Early Spring is an excellent time to plant trees for Summer shade or for that ornamental look. Bare-root trees of many deciduous species become available in January. These trees usually have an excellent value. By following basic horticultural practices, most trees will survive. Keeping the roots alive is key when planting, and it is important to remember that the small roots are very fragile. The best time to plant is on a cool, overcast day. When digging, make sure the hole is large enough for the root system. Unless the roots are very long, it is better to dig a bigger hole than to prune the roots. However, broken or damaged roots should be removed immediately. When setting the final grade, remember the tree should be about the same height it was growing at the nursery. Water should drain away from the trunk whether or not a basin is formed because wet trunks encourage root rot in our climate. The best technique for settling soil after planting is to push a hose down into the planting hole and turn on the water, which will settle soil without the need for tamping. Pruning of newly planted bare-root trees should generally be avoided, and heading cuts to the leader should be particularly discouraged. A dominant central leader is the key to establishing good structure in most shade tree species.
When establishing a new planting, it is very important to cut the top back on the bare-root transplants if this has not already been done at the nursery. All the new growth that will arise from the transplant will come from primary buds just below the soil surface. If you examine the crown of the plant, you will see 2-5 small buds or shoots just above the roots at the base of the crown. All the top growth above the primary buds is the cane that grew in the Nursery row the previous summer and is now two years old and programmed to flower and fruit. If you leave this 2 year old top growth intact, it will start blooming and try to fruit at the expense of the new cane growth that you are trying to encourage from the primary buds. Without a properly established root system, the newly transplanted berry may dry out in an attempt to ripen fruit on the excess cane. Fertilizer and irrigation should be avoided until the primary buds force and new canes begin to grow. Trailing Blackberries respond extremely well to balanced organic fertilizers applied at blossom time. Good soil moisture should be maintained by irrigation for the first year after planting and fruit production will increase if irrigation is continued until the fall rains in following years. Black Raspberries prefer a naturally fertile soil with high organic matter. Apply a well balanced organic fertilizer in early Spring. Plants should be watered moderately during the growing season. Raspberries benefit from high organic matter soils. Organic mater provides drainage in heavy soils and increases the moisture-holding capacity of sandy soils. Work compost into the soil prior to planting and supplement with a well balanced organic fertilizer if necessary.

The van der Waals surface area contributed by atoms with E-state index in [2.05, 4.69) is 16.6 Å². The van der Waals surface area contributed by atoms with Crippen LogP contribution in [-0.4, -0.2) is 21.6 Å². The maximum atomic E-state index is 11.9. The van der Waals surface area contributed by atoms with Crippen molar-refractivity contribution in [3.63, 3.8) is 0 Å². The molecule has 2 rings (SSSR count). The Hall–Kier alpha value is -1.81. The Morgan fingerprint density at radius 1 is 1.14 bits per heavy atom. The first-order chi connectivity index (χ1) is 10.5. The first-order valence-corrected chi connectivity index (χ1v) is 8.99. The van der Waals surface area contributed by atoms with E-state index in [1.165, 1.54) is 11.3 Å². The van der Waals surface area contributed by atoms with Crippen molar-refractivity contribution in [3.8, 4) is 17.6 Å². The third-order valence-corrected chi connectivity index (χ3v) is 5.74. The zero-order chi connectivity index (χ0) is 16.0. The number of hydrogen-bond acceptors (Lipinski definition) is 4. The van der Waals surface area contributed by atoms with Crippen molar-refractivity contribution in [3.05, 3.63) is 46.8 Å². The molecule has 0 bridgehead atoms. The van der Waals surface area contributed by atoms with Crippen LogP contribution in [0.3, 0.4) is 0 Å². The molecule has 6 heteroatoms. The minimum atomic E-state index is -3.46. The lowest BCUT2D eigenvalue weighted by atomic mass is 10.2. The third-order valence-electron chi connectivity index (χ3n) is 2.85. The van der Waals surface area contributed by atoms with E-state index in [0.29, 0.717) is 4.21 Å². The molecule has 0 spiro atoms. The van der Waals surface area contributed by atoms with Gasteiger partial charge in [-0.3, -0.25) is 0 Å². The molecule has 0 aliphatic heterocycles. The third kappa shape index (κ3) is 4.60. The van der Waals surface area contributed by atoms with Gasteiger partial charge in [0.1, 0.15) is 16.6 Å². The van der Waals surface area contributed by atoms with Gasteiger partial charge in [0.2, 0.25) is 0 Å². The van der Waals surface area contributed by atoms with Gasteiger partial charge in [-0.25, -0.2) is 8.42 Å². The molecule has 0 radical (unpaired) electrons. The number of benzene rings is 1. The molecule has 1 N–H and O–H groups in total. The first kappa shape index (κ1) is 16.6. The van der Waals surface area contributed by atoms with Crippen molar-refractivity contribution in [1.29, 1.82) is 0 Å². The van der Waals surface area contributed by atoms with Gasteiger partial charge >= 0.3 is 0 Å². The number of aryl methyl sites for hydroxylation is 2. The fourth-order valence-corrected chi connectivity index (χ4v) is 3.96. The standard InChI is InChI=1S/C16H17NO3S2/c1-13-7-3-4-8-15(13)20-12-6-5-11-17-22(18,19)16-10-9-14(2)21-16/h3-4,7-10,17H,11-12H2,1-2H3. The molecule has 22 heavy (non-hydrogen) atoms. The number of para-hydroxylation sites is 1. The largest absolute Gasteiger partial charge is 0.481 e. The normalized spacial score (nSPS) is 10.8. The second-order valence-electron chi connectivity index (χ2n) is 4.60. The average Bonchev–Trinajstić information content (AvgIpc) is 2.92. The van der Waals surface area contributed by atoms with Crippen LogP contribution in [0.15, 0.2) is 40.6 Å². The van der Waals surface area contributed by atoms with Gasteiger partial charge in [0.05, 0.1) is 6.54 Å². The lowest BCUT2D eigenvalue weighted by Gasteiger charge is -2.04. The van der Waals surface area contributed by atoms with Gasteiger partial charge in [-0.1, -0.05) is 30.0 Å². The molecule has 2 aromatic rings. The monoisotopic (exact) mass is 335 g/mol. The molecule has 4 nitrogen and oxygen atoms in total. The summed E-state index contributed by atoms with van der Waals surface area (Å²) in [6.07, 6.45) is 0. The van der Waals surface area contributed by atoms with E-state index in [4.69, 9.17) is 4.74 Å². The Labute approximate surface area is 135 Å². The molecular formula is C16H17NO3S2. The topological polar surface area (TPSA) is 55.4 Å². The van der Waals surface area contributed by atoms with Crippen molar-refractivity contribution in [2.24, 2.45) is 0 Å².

The key is to spend some time on soil preparation before planting. The soil should be dug as far down as you can get incorporation lots of well rotted farm yard manure, its important that it should be well rotted because fresh manure will burn the vines roots. Another good source of organic matter is lead compost created from oak, ash and lime trees; beech leaves are best avoided, as they tend to be a little too acid for vines. Natural and well before the Romans took an interest in vines they grow naturally in woods and forests. Climbing trees in search of sunlight to ripen the fruit they produce, this is why the requirement for lots of organic matter in the soil to recreate the leaf litter found naturally on a forest floor is key to growing grapes successfully. Most vines are supplied in pots. The same planting rules apply to vines as well as other pot grown plant, but with vines it is important that you: Make sure the root ball is not to root bound or has been grown in a small pot for to long so that the roots have started to spiral in the base of the pot. Also, the planting depth should be just below the original compost surface in the pot so the root ball is just covered with soil. Ideally, the vine should be planted so that the roots are always kept cool and the head should be grown into the sun or towards a sunny spot on a wall or trellis etc. To keep the roots cool you can place large stones or rocks around the base to help shield the soil from direct sunlight.